Famous People From Switzerland
One of the greatest writers of the 20th century, James Joyce belonged to Zurich. He lived from 1882 to 1941. Although his work is not found in abundance but he was well known for using language in a way that very few could comprehend. His work aimed to evoke consciousness.
Eminent writers such Samuel Beckett, Salman Rushdie, William Burrough, Mairtin O’ Cadhain and Thomas Pynchon have been inspired by his brilliance in articulation reflected in his masterpieces entitled ‘Ulysses’ and ‘Finnegann's Wake’. The former was a 700 page novel published in the year 1922; while the latter came out in 1939 with extremely complicated vocabulary that cannot be grasped by many.
In the world of children’s novels, Johanna Spyri is a name to reckon with. Although she had contributed largely to the literary world in terms of novels for children and adults but her name finally shined in 1880 with the publication of the incredible tale ‘Heidi’. The fame of this tale over powered all her previous works with many assuming ‘Heidi’ to be her first piece of writing. Spyri’s work can be accredited to her own childhood memoirs and her aptitude of studying the behavior pattern of children. ‘Heidi’ gained fame in many other languages and on the silver screen as well. The great novelist breathed her last in 1901.
Switzerland can boast of giving to the world, one of the most inventive scientists, Albert Einstein. Born in 1879, this man created an impact on the scientific world that lasts even today. He contributed immensely through his research on the thermal properties of light with a low radiation density, the quantum theory of a monatomic gas, atomic transition probabilities and relativistic cosmology. The mathematical equation, E=MC2, where E stands for energy, M for mass and C for the speed of light was the innovation of this mastermind. Einstein was awarded the Nobel Prize for Physics in 1921 for his study on the photoelectric effect.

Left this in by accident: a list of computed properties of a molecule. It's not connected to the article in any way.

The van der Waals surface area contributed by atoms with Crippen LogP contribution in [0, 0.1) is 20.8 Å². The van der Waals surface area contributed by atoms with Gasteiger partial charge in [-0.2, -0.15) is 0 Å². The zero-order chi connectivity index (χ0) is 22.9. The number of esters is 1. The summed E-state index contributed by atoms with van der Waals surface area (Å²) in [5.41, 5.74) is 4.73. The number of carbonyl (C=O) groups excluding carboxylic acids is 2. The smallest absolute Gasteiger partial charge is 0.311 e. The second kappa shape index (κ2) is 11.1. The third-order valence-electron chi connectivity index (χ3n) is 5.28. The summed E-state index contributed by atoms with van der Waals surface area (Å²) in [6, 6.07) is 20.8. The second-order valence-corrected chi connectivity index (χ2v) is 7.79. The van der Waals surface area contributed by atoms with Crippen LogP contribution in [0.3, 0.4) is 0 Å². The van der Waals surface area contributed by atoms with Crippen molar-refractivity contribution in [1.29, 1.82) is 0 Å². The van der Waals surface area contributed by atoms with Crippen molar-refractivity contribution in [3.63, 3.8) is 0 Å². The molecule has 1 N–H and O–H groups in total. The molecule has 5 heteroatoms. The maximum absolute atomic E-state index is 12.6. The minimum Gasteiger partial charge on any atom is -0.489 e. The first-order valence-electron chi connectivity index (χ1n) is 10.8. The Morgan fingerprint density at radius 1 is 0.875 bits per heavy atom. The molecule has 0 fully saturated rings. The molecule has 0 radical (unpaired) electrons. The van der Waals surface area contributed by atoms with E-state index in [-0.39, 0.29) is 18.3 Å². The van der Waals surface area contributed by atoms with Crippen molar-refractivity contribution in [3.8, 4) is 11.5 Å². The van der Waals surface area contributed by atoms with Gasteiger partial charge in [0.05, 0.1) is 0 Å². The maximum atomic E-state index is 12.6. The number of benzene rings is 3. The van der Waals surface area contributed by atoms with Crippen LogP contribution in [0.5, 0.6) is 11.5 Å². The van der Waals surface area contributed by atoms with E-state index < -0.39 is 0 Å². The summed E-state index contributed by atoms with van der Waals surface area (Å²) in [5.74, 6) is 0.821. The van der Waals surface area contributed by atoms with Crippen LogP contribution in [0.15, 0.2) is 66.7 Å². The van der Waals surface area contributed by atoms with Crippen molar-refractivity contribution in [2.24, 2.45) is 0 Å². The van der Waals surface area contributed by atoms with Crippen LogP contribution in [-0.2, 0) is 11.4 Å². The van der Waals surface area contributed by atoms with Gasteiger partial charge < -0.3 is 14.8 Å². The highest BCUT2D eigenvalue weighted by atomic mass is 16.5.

The land of Switzerland gave the literary world another famous author, Georg Buchner. His life of only 23 years may seem short but was not short enough for him to furnish work of ingenuity. Buchner wrote many discerning plays that are valued even today. His list of talents includes ‘Danton's Death’, ‘Leonce and Lena’ and ‘Wozzeck’. Apart from writing tragic and romantic plays, the author also had an inclination towards political writing which was highlighted in the illegal pamphlet, ‘The Hessian Courier’ published in 1834.
In the realm of psychology, the name of Carl Gustav Jung is often regarded as the successor of Freud. His imagination explored new avenues of psychological study that bifurcated the human psyche into three parts namely; the ego, the personal unconscious and the collective unconscious. Jung's theory illustrated the various archetypes of the collective unconscious that included the self archetype, the mother, the shadow, the persona, the anima, the child, the hero, the animal, the trickster, the original man, the mana and the God. The prominent psychologist also typified human personalities into two categories of introverts and extroverts. He stated sensing, thinking, intuiting and feeling to be the four ways in which human beings generally tackle things around themselves. He expired at the age of 85 in Zurich.
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